Avery Kolers

Professor of Philosophy/Director, Social Change minor program Core faculty member, Interdisciplinary MA in Bioethics & Medical Humanities

Avery Kolers

"Global warming is not just one moral issue, but a dense web of moral issues. Which implies that there is one “meta” issue: what should I do, given that I am not yet sure what I should do?"

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We are morally obligated not to unnecessarily cause or risk harm to others. We are morally obligated to try to help others when we can do so without great personal cost. We are morally obligated to protect those who are most vulnerable, particularly from harms and risks for which we are responsible. We are morally obligated to seek justice.

In the face of what we know about climate science, our everyday behavior in contemporary American society systematically violates each of these moral obligations. Therefore we must stop.

Perhaps you think the science is only 50/50, or that the harms are in the further future, and so do not count for as much as current harms. Suppose you had a 50% chance of dying each time you went for a drive. I suspect you would not drive much. If the 50% chance were not of dying yourself, but of killing your child, you would drive even less. Uncertainty does not absolve us of our serious obligations. Perhaps a risk of killing is less bad than a certainty of killing, but it’s still something to avoid if we can.

Now suppose driving had a 50% chance of killing your great-grandchild, whom you might never meet. Would that make it less bad? I don’t see why. How about if it were someone far away – in Bangladesh, say. Still, it would not be less bad. The victim is still someone’s child. We all matter.

Global warming is typically framed as a scientific issue or a political issue. But it is principally a moral issue: human actions are making the world worse for ourselves; principally, rich people are making the world worse for poor people and future people. We can’t predict the civilization-wide upheavals we are causing, but we can predict that we are causing something that will be catastrophic for millions of people.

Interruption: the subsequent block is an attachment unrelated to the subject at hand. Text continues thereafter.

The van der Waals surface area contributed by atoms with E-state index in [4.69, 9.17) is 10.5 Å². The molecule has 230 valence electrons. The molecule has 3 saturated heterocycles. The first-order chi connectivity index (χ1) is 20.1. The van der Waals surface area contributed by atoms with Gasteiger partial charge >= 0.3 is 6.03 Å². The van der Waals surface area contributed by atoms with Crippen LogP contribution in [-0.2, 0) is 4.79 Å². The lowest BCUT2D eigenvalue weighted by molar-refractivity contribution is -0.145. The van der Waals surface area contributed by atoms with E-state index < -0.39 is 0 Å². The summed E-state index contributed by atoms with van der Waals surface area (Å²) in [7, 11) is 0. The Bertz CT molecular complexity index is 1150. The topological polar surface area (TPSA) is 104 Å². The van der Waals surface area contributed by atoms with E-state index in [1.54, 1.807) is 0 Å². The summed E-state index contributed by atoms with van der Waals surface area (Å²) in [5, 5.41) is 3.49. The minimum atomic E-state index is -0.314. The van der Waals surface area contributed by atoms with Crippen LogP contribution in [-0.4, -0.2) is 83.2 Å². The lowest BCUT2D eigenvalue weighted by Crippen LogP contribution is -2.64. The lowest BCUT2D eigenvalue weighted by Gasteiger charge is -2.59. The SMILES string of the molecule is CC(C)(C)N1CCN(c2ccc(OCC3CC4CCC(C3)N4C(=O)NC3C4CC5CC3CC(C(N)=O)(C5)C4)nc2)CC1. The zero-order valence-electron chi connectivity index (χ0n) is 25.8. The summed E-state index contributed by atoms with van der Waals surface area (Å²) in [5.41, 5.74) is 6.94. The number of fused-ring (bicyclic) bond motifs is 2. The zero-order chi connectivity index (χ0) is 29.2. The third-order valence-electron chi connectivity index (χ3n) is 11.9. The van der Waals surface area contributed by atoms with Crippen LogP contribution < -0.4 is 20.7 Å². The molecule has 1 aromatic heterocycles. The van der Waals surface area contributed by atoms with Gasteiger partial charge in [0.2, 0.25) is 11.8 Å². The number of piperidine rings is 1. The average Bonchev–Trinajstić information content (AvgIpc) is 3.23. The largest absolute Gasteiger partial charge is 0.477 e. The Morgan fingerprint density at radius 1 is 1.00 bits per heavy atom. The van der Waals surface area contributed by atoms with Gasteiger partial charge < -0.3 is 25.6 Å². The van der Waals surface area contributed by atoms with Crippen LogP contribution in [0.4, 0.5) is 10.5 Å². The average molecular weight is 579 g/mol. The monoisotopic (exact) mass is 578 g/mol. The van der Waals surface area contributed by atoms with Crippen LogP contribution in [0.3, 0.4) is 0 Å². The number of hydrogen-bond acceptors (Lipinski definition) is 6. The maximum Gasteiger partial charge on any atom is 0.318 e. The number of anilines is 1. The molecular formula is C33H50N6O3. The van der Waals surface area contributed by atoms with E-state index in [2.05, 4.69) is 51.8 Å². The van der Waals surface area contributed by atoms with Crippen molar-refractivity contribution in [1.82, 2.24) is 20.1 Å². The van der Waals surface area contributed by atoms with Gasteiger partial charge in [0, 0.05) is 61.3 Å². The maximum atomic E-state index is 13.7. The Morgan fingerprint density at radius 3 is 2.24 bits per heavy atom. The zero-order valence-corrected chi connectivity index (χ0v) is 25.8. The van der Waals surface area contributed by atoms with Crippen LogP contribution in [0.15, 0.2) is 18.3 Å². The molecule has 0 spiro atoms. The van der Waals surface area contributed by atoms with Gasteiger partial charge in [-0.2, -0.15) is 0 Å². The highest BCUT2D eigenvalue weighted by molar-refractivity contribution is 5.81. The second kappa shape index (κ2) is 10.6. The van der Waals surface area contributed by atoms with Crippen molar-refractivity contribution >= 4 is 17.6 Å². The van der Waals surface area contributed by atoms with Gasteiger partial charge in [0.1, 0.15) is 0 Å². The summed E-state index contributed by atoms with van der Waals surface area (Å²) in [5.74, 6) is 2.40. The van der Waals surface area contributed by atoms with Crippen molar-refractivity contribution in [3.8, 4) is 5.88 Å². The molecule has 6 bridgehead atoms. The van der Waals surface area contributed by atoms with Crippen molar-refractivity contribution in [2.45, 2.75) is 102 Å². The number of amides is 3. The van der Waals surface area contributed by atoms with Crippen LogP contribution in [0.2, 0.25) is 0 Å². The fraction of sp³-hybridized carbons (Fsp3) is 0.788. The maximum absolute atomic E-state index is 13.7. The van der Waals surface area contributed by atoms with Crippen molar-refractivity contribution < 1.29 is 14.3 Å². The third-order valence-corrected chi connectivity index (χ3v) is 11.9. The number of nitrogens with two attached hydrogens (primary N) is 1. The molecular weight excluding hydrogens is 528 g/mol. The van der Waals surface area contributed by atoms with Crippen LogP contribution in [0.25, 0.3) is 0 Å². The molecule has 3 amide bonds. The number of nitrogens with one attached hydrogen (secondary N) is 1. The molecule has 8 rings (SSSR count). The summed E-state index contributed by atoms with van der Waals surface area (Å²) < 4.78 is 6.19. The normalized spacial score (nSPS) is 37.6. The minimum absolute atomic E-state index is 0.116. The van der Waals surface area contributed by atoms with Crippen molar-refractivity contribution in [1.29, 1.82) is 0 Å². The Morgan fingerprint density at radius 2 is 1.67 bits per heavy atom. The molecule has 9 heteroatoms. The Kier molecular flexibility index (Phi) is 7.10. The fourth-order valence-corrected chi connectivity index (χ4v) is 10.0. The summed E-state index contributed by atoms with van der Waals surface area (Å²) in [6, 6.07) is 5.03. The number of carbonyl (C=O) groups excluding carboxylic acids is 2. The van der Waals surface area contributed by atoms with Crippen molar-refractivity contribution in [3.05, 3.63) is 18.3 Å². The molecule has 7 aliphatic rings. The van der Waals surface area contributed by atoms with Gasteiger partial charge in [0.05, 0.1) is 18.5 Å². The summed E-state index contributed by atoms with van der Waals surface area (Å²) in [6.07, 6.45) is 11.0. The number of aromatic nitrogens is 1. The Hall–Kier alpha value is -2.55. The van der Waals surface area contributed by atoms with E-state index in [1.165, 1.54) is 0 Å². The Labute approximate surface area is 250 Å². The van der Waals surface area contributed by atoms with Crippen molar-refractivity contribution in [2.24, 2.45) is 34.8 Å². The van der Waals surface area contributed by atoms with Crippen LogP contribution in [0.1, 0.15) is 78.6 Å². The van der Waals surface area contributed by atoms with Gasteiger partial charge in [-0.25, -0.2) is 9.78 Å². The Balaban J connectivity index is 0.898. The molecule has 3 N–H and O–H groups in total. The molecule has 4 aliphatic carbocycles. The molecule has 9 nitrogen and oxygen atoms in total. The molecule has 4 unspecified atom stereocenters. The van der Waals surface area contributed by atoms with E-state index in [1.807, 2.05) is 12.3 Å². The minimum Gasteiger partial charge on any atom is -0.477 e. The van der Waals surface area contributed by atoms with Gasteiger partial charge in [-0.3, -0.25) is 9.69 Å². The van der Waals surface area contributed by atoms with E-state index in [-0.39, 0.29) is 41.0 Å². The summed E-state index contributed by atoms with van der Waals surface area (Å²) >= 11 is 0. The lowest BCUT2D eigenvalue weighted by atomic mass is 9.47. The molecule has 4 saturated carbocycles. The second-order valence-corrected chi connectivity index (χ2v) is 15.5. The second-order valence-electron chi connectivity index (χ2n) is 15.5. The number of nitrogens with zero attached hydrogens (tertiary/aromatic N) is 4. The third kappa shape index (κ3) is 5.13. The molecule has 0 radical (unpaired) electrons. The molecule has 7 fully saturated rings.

You and I are doing this.

Who is obligated to reduce emissions, and how much? Should each person, or each country, have a carbon budget? People who live on less than $2 per day need to consume more, not less. But there is no safe level of added carbon. Shouldn’t the burden to solve this problem fall most heavily on us, rather than them?

Do nonhuman animals, ecosystems, or the planet itself make any claims upon us? Or do only humans matter? Am I obligated to make great sacrifices, even if others are morally lazy? Should I stop driving and flying even if most others do not stop driving or flying? Should I buy carbon offsets?

Global warming is not just one moral issue, but a dense web of moral issues. Which implies that there is one “meta” issue: what should I do, given that I am not yet sure what I should do?

This question is analogous to the old one about religion: which religion should I practice, given that I might be wrong about which religion is true? The answer has always seemed to me: do your best. Live for justice, as best you can make sense of it, but don’t give up trying to make better sense of it.

There is, of course, no algorithm. But there are some things each of us can do to live for justice, specifically regarding climate:

  • First and foremost, support political action to keep us below the 2C warming limit as possible, reducing atmospheric carbon below 350 ppm. Let your representatives know that this is the most important issue facing humanity today – other than, possibly, nuclear war – and that you will vote on the basis of their climate record. Then, do it.
  • Environmental justice activists and indigenous peoples’ organizations represent the proverbial “canaries in the coal mine.” Find out what they are doing in Louisville and around the world. Then, help them do it.
  • Eat less meat, or no meat
  • Buy less, work less, earn less, drive less, fly less
  • Share more, walk more, bike more, get out in nature more, even to the park
  • Offset carbon emissions that you don’t eliminate, checking to ensure that the offsets meet standards of “additionality.”

We are not going to solve this problem individually, but we are not going to make political headway unless we make individual headway. We need progress on both fronts.

In addition to helping us articulate and work through these moral problems, philosophy can help us become reconciled to the world. This does not absolve us of doing our best and living for justice – we may not blithely permit ourselves to harm others. But reconciliation to the world as it confronts us, given our limitations and aspirations, is a difficult achievement, perhaps the achievement of a lifetime.

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